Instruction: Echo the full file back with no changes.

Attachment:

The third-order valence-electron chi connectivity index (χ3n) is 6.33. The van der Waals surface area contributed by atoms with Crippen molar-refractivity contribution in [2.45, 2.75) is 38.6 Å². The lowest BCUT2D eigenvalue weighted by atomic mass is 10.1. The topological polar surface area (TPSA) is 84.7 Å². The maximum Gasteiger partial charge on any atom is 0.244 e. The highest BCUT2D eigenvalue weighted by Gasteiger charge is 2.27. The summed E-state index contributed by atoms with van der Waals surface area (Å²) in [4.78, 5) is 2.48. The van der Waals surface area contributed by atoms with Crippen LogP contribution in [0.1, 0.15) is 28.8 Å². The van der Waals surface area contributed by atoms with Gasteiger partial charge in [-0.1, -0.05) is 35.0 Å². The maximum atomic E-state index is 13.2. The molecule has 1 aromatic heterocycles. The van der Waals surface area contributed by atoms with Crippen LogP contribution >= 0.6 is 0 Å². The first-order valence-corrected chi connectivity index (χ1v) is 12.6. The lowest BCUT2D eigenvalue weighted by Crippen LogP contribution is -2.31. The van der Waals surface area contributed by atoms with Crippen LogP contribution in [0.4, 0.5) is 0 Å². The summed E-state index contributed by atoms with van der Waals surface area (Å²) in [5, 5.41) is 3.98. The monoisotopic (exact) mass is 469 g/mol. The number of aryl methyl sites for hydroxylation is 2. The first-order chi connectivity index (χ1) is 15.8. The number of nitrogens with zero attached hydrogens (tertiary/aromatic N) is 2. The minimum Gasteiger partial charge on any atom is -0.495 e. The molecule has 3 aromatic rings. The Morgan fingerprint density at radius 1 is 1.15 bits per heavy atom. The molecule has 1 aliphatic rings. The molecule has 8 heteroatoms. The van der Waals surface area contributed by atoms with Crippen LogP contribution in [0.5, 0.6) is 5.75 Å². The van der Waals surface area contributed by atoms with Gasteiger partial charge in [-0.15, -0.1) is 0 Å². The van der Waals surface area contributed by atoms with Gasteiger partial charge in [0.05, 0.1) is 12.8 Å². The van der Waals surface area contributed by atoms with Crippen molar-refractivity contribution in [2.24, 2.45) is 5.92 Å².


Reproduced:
The third-order valence-electron chi connectivity index (χ3n) is 6.33. The van der Waals surface area contributed by atoms with Crippen molar-refractivity contribution in [2.45, 2.75) is 38.6 Å². The lowest BCUT2D eigenvalue weighted by atomic mass is 10.1. The topological polar surface area (TPSA) is 84.7 Å². The maximum Gasteiger partial charge on any atom is 0.244 e. The highest BCUT2D eigenvalue weighted by Gasteiger charge is 2.27. The summed E-state index contributed by atoms with van der Waals surface area (Å²) in [4.78, 5) is 2.48. The van der Waals surface area contributed by atoms with Crippen LogP contribution in [0.1, 0.15) is 28.8 Å². The van der Waals surface area contributed by atoms with Gasteiger partial charge in [-0.1, -0.05) is 35.0 Å². The maximum atomic E-state index is 13.2. The molecule has 1 aromatic heterocycles. The van der Waals surface area contributed by atoms with Crippen LogP contribution >= 0.6 is 0 Å². The first-order valence-corrected chi connectivity index (χ1v) is 12.6. The lowest BCUT2D eigenvalue weighted by Crippen LogP contribution is -2.31. The van der Waals surface area contributed by atoms with Crippen LogP contribution in [0.4, 0.5) is 0 Å². The summed E-state index contributed by atoms with van der Waals surface area (Å²) in [5, 5.41) is 3.98. The monoisotopic (exact) mass is 469 g/mol. The number of aryl methyl sites for hydroxylation is 2. The first-order chi connectivity index (χ1) is 15.8. The number of nitrogens with zero attached hydrogens (tertiary/aromatic N) is 2. The minimum Gasteiger partial charge on any atom is -0.495 e. The molecule has 3 aromatic rings. The Morgan fingerprint density at radius 1 is 1.15 bits per heavy atom. The molecule has 1 aliphatic rings. The molecule has 8 heteroatoms. The van der Waals surface area contributed by atoms with Crippen LogP contribution in [0.5, 0.6) is 5.75 Å². The van der Waals surface area contributed by atoms with Gasteiger partial charge in [-0.15, -0.1) is 0 Å². The van der Waals surface area contributed by atoms with Gasteiger partial charge in [0.05, 0.1) is 12.8 Å². The van der Waals surface area contributed by atoms with Crippen molar-refractivity contribution in [2.24, 2.45) is 5.92 Å².